Take a tour of the Center House at Berkshire Botanical Garden
Once the renovation and expansion to the historical Center House are completed in December, those traveling to the Stockbridge institution during the warmer months will be able to browse galleries and a few other spaces inside. Major donors will get the first glimpse at the finished product, according to Berkshire Botanical Garden Board Chairman Matt Larkin, but attendees of this weekend's Harvest Festival will get an earlier peek at the galleries and a classroom. The idea behind the project, Larkin said, was to remain within the 18th century building's original footprint while extending the organization's influence in the county, becoming a year-round destination that attracts more visitors, including celebrity chefs, to the site.
Larkin led The Eagle on a tour of the entire facility about a week before the Harvest Festival, which runs from 10 a.m. to 5 p.m. Saturday and Sunday and features, among other offerings, a farmers market, tag sale and live music. On both days, guests can view "Wonder World: Three Artists Define Nature's Magic," a show in the Leonhardt Galleries that includes paintings by Susan Merrill and photographs by Jane McWhorter and John MacGruer. The works will fill the refurbished wing of the old farmhouse, which was more challenging to renovate than Larkin and others had anticipated when the project began in October of 2016. They kept the building's original gray exterior, but "everything else was very derelict," Larkin said, gazing at the structure from afar as workers milled about the grounds.
For example, they had to reframe the roof and strip off all the siding, ensuring that the building was up to the latest codes and insulating it from cold gusts.
"The wind used to blow through this place," Larkin said while traversing the interior.
The three rooms were coated with a mordant to simulate the original wood's wear, and Larkin instructed carpenters to follow the slanted contours of some doors rather than leveling them off.
"We want to make sure the spirit of the 18th century building is in evidence," Larkin said.
An ell that once linked the house to a barn now connects the galleries to a modern, expanded area, which is where visitors will normally enter.
"It's as if we're walking through one century back into two more," Larkin said, looking back at the door that leads into the galleries.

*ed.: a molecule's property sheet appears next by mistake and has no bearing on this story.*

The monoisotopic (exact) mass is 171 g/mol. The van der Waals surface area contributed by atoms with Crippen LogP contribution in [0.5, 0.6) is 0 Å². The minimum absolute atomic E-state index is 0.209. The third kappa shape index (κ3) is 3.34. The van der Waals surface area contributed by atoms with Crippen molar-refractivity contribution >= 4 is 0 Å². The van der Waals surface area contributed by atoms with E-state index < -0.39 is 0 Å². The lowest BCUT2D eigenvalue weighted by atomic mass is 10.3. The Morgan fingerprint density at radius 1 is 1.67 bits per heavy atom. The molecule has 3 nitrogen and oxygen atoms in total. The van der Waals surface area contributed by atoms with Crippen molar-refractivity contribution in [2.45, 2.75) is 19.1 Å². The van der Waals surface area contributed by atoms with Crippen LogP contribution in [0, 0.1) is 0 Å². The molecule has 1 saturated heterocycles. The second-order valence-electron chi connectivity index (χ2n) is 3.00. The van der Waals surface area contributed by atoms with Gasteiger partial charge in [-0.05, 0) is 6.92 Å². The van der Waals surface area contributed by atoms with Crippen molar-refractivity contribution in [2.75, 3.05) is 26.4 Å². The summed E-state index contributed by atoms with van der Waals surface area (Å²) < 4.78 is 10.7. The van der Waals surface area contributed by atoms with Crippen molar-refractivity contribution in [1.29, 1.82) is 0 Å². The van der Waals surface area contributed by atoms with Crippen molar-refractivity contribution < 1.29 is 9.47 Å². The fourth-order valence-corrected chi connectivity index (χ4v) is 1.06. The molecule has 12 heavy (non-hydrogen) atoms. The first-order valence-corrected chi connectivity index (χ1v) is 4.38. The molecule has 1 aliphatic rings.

In the modern space, a living wall welcomes guests, with plants hanging from two sections of the room.
"This is the only one in Berkshire County," Larkin said.
Mark Prescott of Spencertown, N.Y., installed the living wall. He did the same for South Beach and Central Park locations of the 1 Hotel chain, among other projects.
Larkin said the plants will remove toxins from the air and require two hours of maintenance per month.
As guests proceed forward in the new space, they'll be walking on porcelain tiles that many will confuse with wood planks. The original brick floor plan was scrapped for this more rustic feel, though bricks bearing donors' names line the walls leading to a members-only botanical library. The space was still very much under construction during this reporter's visit, but vintage and contemporary architectural, botanical and garden design books will eventually fill shelves atop a paneled base of indigenous regional woods.
Continuing down the hall, a pantry room will allow the organization to host major events. Next to it, a teaching kitchen will serve two purposes. The first is to expand the organization's educational offerings. In addition to providing instruction about growing, the institution can now focus on food preparation and nutrition.
"It's been kind of a missing element in our curriculum," Larkin said.
The second reason for the space is to appeal to celebrity chefs and TV executives, specifically because of a camera on the ventilation hood above the kitchen island.
"We fully expect to sell a cooking show to the Food Network," Larkin said.
Beside the kitchen is a multi-use space that will host the Harvest Festival's silent auction. It will primarily be a classroom, with a projector and a sliding door separating the kitchen from the area. A porch overlooking the 1937 herb garden will allow art students to continue working when it rains.
"We've had a huge uptick in our botanical illustration and our plein-air," Larkin said.
Upstairs, new offices will give employees much-needed room to work.
"We had people stuck in greenhouses," Larkin said.
Downstairs will be storage space.
Larkin, an interior designer who spearheaded the project, stressed that its contractors — all locals — have impressed him.
"There's a tremendous amount of talent in Berkshire County," he said.
Greg Schnopp of A.J. Schnopp, Jr. Construction Inc. said the feeling was mutual.
"His color schemes are phenomenal," Schnopp said of Larkin.
The relationship between designer and lead contractor isn't always so sunny. Larkin, for one, knows he can be demanding.
"As a designer, I'm pretty exacting about how I want things done," Larkin said.
Still, there has never been a lingering problem between Schnopp and Larkin throughout the construction process, according to both of them.
"The two of us really seem to work well together," Schnopp said.
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